A small white pill continues to be a controversial touchstone in an ongoing debate about potential treatments for COVID-19.
The Henry Ford Health System has issued an open letter about a study it published in July that found hydroxychloroquine cut the death rate by 50% in certain sick patients hospitalized with COVID-19.
Saying “the political climate that has persisted has made any objective discussion about this drug impossible,” the Henry Ford Health System said in the letter that it will no longer comment outside the medical community on the use of hydroxychloroquine to treat novel coronavirus.
“We are deeply saddened by this turn of events,” said the letter, signed Saturday by Dr. Adnan Munkarah, Henry Ford’s executive vice president and chief clinical officer, and Dr. Steven Kalkanis, senior vice president and chief academic officer.
“Like all observational research, these studies are very difficult to analyze and can never completely account for the biases inherent in how doctors make different decisions to treat different patients. Furthermore, it is not unusual that results from such studies vary in different populations and at different times, and no one study can ever be considered all by itself.”
The peer-reviewed study, published July 2 in the International Journal of Infectious Diseases, contradicted other published reports that showed the drug, commonly used to treat malaria and lupus, is of no benefit to coronavirus patients and could cause harm to some. Henry Ford’s study was criticized by many in the medical community as an outlier because it was observational, retrospective and not randomized or controlled.
The letter comes after Dr. Anthony Fauci, director of the National Institute of Allergy and Infectious Disease, called the Henry Ford study flawed in his testimony Thursday at a Congressional hearing on the federal government’s efforts to control the pandemic.
“The Henry Ford hospital study … was confounded by a number of issues, including the fact that many of the people who are receiving hydroxychloroquine were also receiving corticosteroids, which we know from another study gives a clear benefit in reducing deaths with advanced disease,” Fauci said.
“So that study is a flawed study. … When I do see a randomized placebo-controlled trial that looks at any aspect of hydroxychloroquine — either early study, middle study or late — if that randomized placebo-controlled trial shows efficacy, I would be the first one to admit it and to promote it.
“I have not seen yet a randomized placebo-controlled trial that’s done that. And in fact, every randomized placebo-controlled trial that has looked at it has shown no efficacy. So I just have to go with the data. I don’t have any horse in the game one way or the other. I just look at the data.”
President Donald Trump has repeatedly touted hydroxychloroquine as a treatment for coronavirus, often speaking about it during his White House Coronavirus Task Force briefings in April and May, despite a lack of research supporting his claims.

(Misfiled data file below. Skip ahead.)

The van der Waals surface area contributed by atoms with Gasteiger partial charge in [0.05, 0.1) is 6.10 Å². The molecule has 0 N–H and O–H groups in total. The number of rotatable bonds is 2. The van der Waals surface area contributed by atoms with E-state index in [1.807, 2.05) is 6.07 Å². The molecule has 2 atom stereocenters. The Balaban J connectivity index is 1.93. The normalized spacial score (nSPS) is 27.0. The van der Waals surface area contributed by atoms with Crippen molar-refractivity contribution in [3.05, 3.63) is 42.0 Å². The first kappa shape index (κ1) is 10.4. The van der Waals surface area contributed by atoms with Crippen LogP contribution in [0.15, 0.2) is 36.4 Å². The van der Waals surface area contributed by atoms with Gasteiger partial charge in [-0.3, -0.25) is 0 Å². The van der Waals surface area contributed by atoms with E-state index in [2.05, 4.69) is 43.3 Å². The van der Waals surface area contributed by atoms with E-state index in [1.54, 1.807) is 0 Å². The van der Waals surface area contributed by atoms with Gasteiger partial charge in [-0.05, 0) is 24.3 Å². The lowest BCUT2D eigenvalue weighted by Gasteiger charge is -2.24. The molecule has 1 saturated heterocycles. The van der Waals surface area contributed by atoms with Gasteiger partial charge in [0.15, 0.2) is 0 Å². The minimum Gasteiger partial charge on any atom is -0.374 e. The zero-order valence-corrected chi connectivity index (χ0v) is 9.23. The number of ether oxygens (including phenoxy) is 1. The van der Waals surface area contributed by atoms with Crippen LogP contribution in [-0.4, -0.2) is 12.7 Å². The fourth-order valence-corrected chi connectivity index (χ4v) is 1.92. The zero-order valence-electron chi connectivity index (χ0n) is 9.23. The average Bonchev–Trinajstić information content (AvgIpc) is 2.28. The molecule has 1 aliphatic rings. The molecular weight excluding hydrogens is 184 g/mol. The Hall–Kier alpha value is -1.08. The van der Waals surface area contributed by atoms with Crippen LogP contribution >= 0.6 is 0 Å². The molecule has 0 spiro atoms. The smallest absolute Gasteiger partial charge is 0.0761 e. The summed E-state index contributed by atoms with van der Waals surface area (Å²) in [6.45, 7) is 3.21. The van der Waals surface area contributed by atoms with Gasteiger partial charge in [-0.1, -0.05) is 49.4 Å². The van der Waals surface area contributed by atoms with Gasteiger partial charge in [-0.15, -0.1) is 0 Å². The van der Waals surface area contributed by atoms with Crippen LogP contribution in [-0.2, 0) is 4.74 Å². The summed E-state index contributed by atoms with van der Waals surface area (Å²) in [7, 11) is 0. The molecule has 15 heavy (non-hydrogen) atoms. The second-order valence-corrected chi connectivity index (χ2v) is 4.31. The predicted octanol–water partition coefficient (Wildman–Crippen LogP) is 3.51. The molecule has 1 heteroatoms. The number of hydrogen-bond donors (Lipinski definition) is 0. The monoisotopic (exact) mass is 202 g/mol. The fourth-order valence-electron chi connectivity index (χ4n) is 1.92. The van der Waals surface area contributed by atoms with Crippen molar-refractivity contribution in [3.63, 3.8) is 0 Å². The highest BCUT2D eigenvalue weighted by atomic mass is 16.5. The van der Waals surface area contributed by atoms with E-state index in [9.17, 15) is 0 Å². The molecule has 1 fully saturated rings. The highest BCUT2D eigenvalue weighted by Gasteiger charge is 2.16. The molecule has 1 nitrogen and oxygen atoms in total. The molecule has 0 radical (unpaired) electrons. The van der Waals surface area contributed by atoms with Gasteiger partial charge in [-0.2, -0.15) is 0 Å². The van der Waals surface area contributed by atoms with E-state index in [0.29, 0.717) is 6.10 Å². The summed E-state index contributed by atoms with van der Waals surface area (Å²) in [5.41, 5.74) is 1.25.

He said earlier this year that he was taking the drug, hoping it would prevent him from contracting the virus.
Trump tweeted July 6: “The highly respected Henry Ford Health System just reported, based on a large sampling, that HYDROXYCHLOROQUINE cut the death rate in certain sick patients very significantly. The Dems disparaged it for political reasons (me!). Disgraceful. Act now”
The highly respected Henry Ford Health System just reported, based on a large sampling, that HYDROXYCHLOROQUINE cut the death rate in certain sick patients very significantly. The Dems disparaged it for political reasons (me!). Disgraceful. Act now @US_FDA @TuckerCarlson @FoxNews
— Donald J. Trump (@realDonaldTrump) July 7, 2020
People who use hydroxychloroquine for treatment of autoimmune disorders complained that Trump’s praise of the medicine to stave off or help people fight coronavirus put the drug in high demand and made it difficult for them to fill prescriptions.
On June 15, the U.S. Food & Drug Administration withdrew emergency use authorization of hydroxychloroquine and chloroquine to treat hospitalized COVID-19 patients who are not part of a clinical trial.
The World Health Organization also issued a statement about hydroxychloroquine, saying it was also abandoning the testing of the drug for hospitalized coronavirus patients, saying there was “little or no reduction in the mortality of hospitalized COVID-19 patients when compared to standard of care” but that there were some safety concerns
The Henry Ford Health System is continuing with another research study of hydroxychloroquine that was announced in April in conjunction with Detroit Mayor Mike Duggan. It’s the first large-scale U.S. study to investigate whether using the drug can prevent coronavirus among 3,000 health care workers and first-responders.
The outcome of that research has yet to be published.
Contact Kristen Jordan Shamus: 313-222-5997 or firstname.lastname@example.org. Follow her on Twitter @kristenshamus.
This article originally appeared on Detroit Free Press: After Fauci criticism, Henry Ford Health says it won’t comment on hydroxychloroquine
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